In particular, the plan will further examine how to better serve trans individuals and LGBTQ youth in the greater Rehoboth Beach area, Combs said. 

Combs added that CAMP Rehoboth aims to complete the planning phase by October and use it to develop a job listing for a permanent director. Currently, they hope to release the job description in November and locate a new director in February, he said.

While Evans owned a home in Rehoboth Beach she regularly visited for more than 25 years, her permanent move to the city came in 2020, when she retired just before the pandemic. Living in the city full time has helped her realize “that CAMP is very much a [critical] part of the Rehoboth community.”

Beginning her term as interim executive director, Evans emphasized that she has one central goal in mind for the organization: stability.

“I don’t see my role here as turning anything upside down,” but rather “making sure that we continue to do the things that we’re doing — that we continue to do them even better if possible,” Evans said. 

“That’s how I see my role: making sure everything’s in great order … so that when a permanent executive director comes in they’ve got something great to build on,” she added. “I’m willing to go back to retirement.”

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Rehoboth Beach

Summer Solstice celebration to raise money for CAMP Rehoboth

The Lodge at Truitt Homestead will host ‘white party’ June 25



The Lodge at Truitt Homestead on June 25 will host its second annual Summer Solstice Fundraiser, aiming to raise money for CAMP Rehoboth, an LGBTQ advocacy nonprofit organization based in Rehoboth Beach, Del.

The celebration’s theme is “white party,” and attendees are invited to come in white attire, according to the event description. During the event, hors d’oeuvres and two cocktails will be provided to guests, and a silent auction as well as fundraising raffles will be held. In addition, Peggy Raley and the True Blue Jazz Band will provide a musical performance.

“We are once again partnering with our LGBTQ family at CAMP Rehoboth,” the event description reads. “This is a special organization that seeks to promote community well-being … (and) promote human and civil rights” through the arts, cultural programs, education, advocacy, health services, community building and more, it added.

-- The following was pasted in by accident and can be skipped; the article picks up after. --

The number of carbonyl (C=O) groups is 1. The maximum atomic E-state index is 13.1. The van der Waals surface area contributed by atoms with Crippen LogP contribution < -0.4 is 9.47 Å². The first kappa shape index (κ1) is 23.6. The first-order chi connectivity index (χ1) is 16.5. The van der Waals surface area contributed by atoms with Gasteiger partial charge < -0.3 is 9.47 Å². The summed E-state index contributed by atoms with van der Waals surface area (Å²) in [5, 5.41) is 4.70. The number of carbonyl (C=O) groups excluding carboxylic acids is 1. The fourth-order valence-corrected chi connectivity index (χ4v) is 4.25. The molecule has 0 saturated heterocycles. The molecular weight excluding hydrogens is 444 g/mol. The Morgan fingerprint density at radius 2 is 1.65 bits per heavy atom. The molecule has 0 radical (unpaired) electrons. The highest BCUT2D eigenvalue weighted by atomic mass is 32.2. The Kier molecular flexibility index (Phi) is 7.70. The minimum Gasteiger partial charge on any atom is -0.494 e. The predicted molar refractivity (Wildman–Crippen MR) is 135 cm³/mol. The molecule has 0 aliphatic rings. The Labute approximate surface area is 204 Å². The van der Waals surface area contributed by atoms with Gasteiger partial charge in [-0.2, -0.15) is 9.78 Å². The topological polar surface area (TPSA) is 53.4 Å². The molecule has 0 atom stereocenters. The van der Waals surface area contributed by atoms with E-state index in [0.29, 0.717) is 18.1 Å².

In its first fundraiser held last year, The Lodge raised $9,000 for CAMP Rehoboth — an amount they hope to surpass this year, wrote Amy Quinter, administrative assistant at Vantage Point Retirement Living, Inc., in an email to the Blade. Vantage Point oversees The Lodge, among other locations in the mid-Atlantic region.

Tickets for the event cost $75, and can be purchased from The Lodge through Eventbrite. More information about CAMP Rehoboth can be found on the CAMP Rehoboth website.

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Rehoboth Beach

Vandals target 2 Rehoboth Beach LGBTQ-owned businesses

Staff discovers graffiti on walls, doors



Vandals targeted the Purple Parrot in Rehoboth Beach on Monday. (Photo courtesy Purple Parrot)

Freddie’s Beach Bar and the Purple Parrot — two LGBTQ+ bars and restaurants in Rehoboth Beach — discovered that their establishments had been vandalized on Monday, according to a series of posts to the Purple Parrot’s Facebook page made by Hugh Fuller, the restaurant’s owner.

The vandal, whose identity remains unknown, painted on the walls and carved graffiti into the mirrors of the Purple Parrot’s bathroom, and painted graffiti on the front door of Freddie’s Beach Bar, the posts recounted. The establishments have since filed police reports with the Rehoboth Police Department.

Tony Rivenbark, a manager at Freddie’s, said that a staff member first noticed the vandalism around 10:30 a.m. on Monday, and that it was dry to the touch, leading restaurant management to believe it was painted early in the day. Upon discovering the graffiti, restaurant staff reported it to local police and were told that other nearby locations had similarly been vandalized, he said.

Between its Rehoboth and Arlington, Va. locations, Rivenbark has worked at the establishment for almost two decades, and added that this was the first instance of vandalism at the Rehoboth venue, which has been open for less than one year. He noted that Freddie’s management is currently reviewing security footage for further information, and is likely to soon install additional security cameras.

At the establishment’s Arlington, Va., location, “we’ve had some minor spray painting done, we’ve had some rocks thrown at windows,” he recounted. “Mostly I have attributed it to drunken antics, not so much hate. Hopefully that’s the case here as well.”

Rivenbark added that Freddie’s staff remains positive despite the circumstances. “It doesn’t seem like a huge issue. It’s something we’ll probably just paint over tomorrow,” Rivenbark said. “I’d much rather it be some kid that’s got a new little airbrush … than it being somebody that’s targeting LGBT businesses.”

The Rehoboth Beach Police Department declined to comment or to confirm details of the reports filed.